Sunday, January 31, 2010

Scottish scientists who reach for stars ‘are leading the world’

An image of the Flame Nebula that has given astronomers their most vivid picture of the star formation was offered up by the Scottish government yesterday as proof of the world-leading role maintained by the country’s scientists and researchers.

The photograph was taken by the Vista telescope at the European Southern Observatory, using technology designed and built at the UK Astronomy Technology Centre in Edinburgh. That contribution was symbolic of the global importance of the country’s research base, said Anne Glover, the Scottish government’s chief scientific adviser.

“In every area of science Scotland outperforms the world average; our performance is truly stunning for a nation of only five million people,” Professor Glover said. “This is a country full of potential for those in science, engineering and technology.”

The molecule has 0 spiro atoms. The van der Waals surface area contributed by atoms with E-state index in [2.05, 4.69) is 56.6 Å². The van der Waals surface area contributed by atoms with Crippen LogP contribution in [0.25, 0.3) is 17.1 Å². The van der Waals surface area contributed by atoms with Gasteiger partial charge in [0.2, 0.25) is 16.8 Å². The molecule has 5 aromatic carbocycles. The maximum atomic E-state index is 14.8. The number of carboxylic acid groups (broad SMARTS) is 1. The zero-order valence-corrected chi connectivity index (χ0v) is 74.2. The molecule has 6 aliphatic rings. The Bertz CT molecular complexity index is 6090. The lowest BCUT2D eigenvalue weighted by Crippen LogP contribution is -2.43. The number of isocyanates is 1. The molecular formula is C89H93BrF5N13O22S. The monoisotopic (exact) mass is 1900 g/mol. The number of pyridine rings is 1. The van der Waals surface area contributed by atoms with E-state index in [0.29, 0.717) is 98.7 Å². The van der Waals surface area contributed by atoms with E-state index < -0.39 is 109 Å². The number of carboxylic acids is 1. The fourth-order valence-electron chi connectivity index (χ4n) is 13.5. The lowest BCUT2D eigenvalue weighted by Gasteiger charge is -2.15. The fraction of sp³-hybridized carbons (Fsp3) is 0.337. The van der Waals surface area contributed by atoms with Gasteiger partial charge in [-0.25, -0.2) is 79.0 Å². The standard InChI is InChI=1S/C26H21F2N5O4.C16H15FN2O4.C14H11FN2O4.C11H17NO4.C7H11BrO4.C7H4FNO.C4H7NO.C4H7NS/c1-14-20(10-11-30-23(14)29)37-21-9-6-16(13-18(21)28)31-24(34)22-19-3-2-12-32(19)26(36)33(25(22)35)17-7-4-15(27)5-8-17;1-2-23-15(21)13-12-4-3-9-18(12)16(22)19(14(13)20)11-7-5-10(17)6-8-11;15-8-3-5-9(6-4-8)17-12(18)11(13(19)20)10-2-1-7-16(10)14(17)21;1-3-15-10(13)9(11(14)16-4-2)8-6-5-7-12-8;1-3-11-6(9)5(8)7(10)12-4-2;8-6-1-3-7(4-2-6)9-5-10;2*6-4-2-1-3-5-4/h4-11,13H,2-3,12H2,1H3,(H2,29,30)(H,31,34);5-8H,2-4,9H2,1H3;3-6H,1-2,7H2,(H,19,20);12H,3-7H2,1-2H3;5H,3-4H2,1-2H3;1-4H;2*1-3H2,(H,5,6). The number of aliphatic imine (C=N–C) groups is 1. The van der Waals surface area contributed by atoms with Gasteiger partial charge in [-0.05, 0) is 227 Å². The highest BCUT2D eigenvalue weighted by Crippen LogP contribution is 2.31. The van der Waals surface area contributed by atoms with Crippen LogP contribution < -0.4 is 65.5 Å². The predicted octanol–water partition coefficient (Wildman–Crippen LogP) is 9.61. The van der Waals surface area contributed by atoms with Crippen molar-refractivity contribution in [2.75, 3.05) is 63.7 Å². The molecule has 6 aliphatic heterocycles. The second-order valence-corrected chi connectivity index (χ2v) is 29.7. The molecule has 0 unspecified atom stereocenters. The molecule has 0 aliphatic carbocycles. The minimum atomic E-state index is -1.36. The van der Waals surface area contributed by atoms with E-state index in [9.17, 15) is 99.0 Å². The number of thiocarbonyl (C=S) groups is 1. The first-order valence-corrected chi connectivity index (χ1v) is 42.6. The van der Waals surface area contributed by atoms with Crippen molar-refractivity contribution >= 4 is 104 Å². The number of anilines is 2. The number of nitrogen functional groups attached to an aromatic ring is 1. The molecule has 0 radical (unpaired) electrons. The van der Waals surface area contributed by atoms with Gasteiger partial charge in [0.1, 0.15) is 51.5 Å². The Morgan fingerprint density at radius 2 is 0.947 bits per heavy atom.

Professor Glover was speaking at the presentation of a report that purports to demonstrate the continuing success of home-grown scientists and engineers by comparing rates of publication of academic studies, and by collating the numbers of citations achieved by Scottish researchers in articles published by their peers from other countries.

The 120-page document showed that in sciences as diverse as medicine, agriculture and biology, Scotland has achieved 1.8 per cent of the world’s academic citations, from a population share of less than 0.1 per cent. Scotland even led the field in space sciences, Professor Glover said, though more dogs than Scots have experienced space travel so far.

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